Dr Ari Brown, a pediatrician and author (books in photo), was on Dr Oz yesterday. She was asked to join a discussion about autism. Dr Brown is a board-certified developmental pediatrician, a mom to two, and an advocate for science. She is passionate and clear about what she believes. She is speaking all over the country about how to protect children from illness, particularly when making decisions about vaccines. She contributed ideas in my series in late 2010 entitled, “Do You Believe in Vaccines: part I, part II, and part III.” On Dr Oz, she was asked to contribute to a discussion about autism that ultimately focused on fears about vaccines. I worry the discussion wasn’t a representation of most American families and even Autism Speaks refused to join the show.
She’s shared with me a blog post she wrote after being on the show. Many other pediatricians are writing about the show; read Dr Natasha Burgert’s post, too. On the show, Dr Brown sat next to Dr Bob Sears, a pediatrician who deviates from the recommended AAP schedule and had a chance to discuss her take. She sheds light on what we can do as parents to really understand. Thanks, Dr Brown.
I am thankful, Dr Oz, for the opportunity to participate in your autism show. Both the American Academy of Pediatrics and I hoped the show would help educate the public and move the conversation forward.
As a pediatrician who talks with families everyday in my office, I know parents want to know more about both vaccine safety and about autism. I’m also a mom. Like you, I need accurate information to protect my kids as best as I can.
I am concerned that viewers took away a very inaccurate view of vaccines. The most vocal audience members represent a small minority. Most parents of children with autism agree with the scientific evidence and do not believe that vaccines cause autism.
And, an overwhelming number of healthcare providers worldwide do not believe vaccines and autism are linked. What viewers witnessed on the show was far from the norm.
Also, most parents in this country support vaccinations. In fact, 99.4% of American children under 3 years of age are vaccinated.
I base vaccination decisions for my patients and my own children on science, not anecdotes or conspiracy theories. I’m passionate about vaccinations because I watched a child die from chickenpox—a vaccine-preventable illness. I refuse to let another child become a statistic because of hearsay. I’m compassionate towards families whose children have autism, because I have personally walked that road with several patients.
These are the messages that resonate with me, as a parent and a doctor. I hope they will resonate with you.
1. Multiple studies conducted by academic institutions worldwide—which are not funded by pharmaceutical companies—have shown that vaccines do not play a role in autism. Here are the studies. Vaccine safety concerns have not been ignored. In fact, they have been addressed appropriately.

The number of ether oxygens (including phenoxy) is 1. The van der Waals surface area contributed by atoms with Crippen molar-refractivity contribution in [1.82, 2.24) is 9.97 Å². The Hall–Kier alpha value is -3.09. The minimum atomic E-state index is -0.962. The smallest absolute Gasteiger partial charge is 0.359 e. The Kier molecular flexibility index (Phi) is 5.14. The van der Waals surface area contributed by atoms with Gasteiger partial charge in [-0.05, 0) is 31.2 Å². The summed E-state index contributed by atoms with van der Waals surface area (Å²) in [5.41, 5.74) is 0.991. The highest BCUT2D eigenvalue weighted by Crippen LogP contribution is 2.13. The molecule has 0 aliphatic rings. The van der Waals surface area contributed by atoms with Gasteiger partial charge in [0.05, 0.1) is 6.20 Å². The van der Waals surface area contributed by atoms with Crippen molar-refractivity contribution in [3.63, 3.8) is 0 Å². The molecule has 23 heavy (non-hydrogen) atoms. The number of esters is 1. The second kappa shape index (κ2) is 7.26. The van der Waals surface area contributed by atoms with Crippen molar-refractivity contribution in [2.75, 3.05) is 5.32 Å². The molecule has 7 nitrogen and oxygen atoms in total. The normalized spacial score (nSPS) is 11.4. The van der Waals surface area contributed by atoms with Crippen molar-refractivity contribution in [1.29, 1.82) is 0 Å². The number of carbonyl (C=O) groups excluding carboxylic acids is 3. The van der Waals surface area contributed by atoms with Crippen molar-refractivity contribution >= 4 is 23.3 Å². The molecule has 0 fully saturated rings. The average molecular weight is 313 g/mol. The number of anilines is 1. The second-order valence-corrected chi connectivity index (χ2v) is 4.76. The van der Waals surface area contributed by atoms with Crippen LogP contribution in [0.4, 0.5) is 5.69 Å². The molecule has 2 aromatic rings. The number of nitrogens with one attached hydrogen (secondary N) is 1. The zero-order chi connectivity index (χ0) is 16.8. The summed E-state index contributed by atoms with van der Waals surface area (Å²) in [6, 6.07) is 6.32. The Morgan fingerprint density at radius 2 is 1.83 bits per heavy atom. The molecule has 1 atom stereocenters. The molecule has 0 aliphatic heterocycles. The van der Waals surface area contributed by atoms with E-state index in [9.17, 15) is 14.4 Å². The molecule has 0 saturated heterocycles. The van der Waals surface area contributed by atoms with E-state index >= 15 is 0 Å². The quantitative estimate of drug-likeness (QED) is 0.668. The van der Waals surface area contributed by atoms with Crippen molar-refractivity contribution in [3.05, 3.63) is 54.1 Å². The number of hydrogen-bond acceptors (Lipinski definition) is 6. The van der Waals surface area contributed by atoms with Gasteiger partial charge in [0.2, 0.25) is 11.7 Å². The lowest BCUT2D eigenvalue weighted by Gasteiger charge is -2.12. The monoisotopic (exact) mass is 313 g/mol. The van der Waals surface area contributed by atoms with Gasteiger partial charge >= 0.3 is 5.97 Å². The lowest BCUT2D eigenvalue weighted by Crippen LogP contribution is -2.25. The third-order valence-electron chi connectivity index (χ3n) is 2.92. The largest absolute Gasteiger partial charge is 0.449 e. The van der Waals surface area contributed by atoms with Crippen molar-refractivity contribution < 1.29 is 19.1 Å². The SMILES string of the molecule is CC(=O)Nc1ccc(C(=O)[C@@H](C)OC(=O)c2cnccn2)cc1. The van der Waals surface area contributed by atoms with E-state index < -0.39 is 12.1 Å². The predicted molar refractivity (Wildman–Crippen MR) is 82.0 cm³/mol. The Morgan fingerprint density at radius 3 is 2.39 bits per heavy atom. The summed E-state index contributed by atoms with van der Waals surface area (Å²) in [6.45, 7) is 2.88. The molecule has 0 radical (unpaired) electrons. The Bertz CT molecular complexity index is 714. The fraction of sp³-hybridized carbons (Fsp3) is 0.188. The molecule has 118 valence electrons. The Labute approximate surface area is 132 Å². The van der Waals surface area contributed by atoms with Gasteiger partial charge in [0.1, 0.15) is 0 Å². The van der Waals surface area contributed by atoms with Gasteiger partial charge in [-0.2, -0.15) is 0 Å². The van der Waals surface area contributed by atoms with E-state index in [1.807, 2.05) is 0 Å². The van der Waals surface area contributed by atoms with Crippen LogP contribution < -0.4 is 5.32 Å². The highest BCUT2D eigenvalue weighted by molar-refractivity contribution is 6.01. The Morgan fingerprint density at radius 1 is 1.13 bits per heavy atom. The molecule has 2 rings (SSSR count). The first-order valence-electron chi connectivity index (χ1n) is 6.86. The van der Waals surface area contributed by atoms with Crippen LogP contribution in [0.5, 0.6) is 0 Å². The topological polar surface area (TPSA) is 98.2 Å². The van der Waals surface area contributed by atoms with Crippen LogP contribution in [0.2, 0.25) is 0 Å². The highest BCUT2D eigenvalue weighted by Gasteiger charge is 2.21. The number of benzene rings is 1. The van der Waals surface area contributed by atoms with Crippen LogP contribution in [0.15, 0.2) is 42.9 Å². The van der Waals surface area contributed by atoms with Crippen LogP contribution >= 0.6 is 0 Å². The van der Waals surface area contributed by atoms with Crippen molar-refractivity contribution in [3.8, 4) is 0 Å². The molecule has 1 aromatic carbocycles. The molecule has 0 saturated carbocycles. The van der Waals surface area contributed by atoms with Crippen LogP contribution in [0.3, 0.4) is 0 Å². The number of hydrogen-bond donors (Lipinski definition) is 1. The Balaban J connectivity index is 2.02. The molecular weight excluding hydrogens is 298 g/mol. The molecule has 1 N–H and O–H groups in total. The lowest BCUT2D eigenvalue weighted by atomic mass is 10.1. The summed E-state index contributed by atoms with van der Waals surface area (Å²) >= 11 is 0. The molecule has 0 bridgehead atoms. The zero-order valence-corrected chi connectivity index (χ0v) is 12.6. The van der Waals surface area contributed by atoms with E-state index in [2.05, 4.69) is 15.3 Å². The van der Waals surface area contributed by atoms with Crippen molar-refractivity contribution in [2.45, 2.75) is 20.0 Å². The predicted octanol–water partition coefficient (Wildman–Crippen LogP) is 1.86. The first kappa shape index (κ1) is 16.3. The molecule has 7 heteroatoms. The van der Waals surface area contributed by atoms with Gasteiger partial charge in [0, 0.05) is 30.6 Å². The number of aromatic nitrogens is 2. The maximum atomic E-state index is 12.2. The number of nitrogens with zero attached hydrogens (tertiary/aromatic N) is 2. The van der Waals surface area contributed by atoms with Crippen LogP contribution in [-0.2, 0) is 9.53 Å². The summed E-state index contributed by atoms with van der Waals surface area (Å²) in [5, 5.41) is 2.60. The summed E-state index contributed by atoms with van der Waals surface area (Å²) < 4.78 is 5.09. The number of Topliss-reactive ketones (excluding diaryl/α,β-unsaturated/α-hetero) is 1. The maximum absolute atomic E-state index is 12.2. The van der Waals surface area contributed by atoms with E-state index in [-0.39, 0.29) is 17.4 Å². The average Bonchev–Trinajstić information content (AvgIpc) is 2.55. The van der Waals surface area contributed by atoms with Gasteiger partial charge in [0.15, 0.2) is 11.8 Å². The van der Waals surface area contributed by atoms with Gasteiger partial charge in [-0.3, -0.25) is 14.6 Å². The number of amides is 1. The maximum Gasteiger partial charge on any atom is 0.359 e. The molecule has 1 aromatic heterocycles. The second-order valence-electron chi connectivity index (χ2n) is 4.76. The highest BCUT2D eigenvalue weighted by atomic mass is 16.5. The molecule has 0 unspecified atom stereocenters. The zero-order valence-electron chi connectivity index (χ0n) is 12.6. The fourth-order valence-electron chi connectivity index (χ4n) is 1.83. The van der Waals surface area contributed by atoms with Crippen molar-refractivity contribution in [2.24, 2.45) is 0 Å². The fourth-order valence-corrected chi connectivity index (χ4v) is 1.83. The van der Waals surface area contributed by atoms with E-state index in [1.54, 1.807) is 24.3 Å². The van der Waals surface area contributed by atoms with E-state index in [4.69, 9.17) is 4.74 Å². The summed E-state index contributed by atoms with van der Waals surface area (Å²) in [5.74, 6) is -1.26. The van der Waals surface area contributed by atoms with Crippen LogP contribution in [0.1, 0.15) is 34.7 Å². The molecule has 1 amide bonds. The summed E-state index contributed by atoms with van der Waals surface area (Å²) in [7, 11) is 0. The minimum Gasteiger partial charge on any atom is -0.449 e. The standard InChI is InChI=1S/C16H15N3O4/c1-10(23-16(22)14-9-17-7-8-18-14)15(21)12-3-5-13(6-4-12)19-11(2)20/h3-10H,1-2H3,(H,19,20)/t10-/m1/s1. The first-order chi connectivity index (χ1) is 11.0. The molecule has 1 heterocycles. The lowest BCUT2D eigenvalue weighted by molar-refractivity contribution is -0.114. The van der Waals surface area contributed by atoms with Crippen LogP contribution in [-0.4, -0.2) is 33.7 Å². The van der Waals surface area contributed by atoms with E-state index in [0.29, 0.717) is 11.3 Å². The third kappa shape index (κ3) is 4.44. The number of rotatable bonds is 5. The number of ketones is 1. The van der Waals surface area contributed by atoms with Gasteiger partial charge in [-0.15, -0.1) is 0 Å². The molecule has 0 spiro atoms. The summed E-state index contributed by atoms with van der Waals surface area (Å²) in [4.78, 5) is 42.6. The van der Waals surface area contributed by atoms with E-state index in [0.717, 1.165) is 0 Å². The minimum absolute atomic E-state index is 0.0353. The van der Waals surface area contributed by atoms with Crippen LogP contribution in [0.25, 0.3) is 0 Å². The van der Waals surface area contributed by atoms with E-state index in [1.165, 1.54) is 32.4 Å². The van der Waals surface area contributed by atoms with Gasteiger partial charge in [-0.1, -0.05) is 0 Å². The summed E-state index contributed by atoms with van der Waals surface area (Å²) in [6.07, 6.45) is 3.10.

2. Delaying or selectively choosing some vaccinations has absolutely no benefit and only risk. It does not prevent autism, but leaves the youngest children vulnerable to serious infections. The diseases that vaccines protect against can cause disabling health problems or death—and they are often the most severe in younger children. They are not minor illnesses. Here are the diseases preventable by vaccination.
3. The vaccination schedule recommended by the American Academy of Pediatrics and the Centers for Disease Control has been studied extensively by the most respected group of experts in their field. The time frame provides the safest, most effective way to give certain vaccines together.
4. Dr Bob Sears, a panelist on the show who supports a delayed vaccination schedule, has said, “My schedule doesn’t have any research behind it. No one has ever studied a big group of kids using my schedule to determine if it’s safe or if it has any benefits.” (“The Truth about Vaccines and Autism.” iVillage, September 2009). Since that statement, a 2010 study showed that children whose shots were delayed were just as likely to develop autism as those who were vaccinated on time. As one father on the show said so eloquently, the point of delaying shots seems to be just to make parents feel like they are doing something, when in reality, the decision puts their child at risk.
5. While it was not addressed on the show, the combination measles-mumps-rubella (MMR) vaccine and its association to autism have been debunked. The scare began with a report in a British medical journal in 1998 that was recently retracted. Over the past decade, researchers dutifully tried to duplicate the findings of that report and no one ever could. The question was asked, and it was answered.
6. It’s true—today’s children get more shots than we did as kids. Modern medicine now provides protection against twice as many deadly, disabling diseases. That’s a good thing! For instance, there is now protection against three different forms of bacterial meningitis. Infectious diseases are everywhere. No one can predict when a child will be exposed. And, even in the era of modern medicine—when someone becomes infected with a vaccine-preventable disease, it is usually too late or there is nothing to treat the infection. Prevention is key.
7. Parents, healthcare providers, and researchers all seek answers for autism spectrum disorders. We will be most successful by working together with the same goal–to discover the true causes of autism.
My advice to parents is to examine the scientific evidence for themselves. Your child’s health is too important to base decisions on inaccurate information. Seek reliable sources for medical information. Go to the AAP website and talk to your child’s doctor. As pediatricians, many of whom are parents too, we vaccinate our own children to protect them. We wouldn’t do anything differently for your child.
For more information on autism see this link.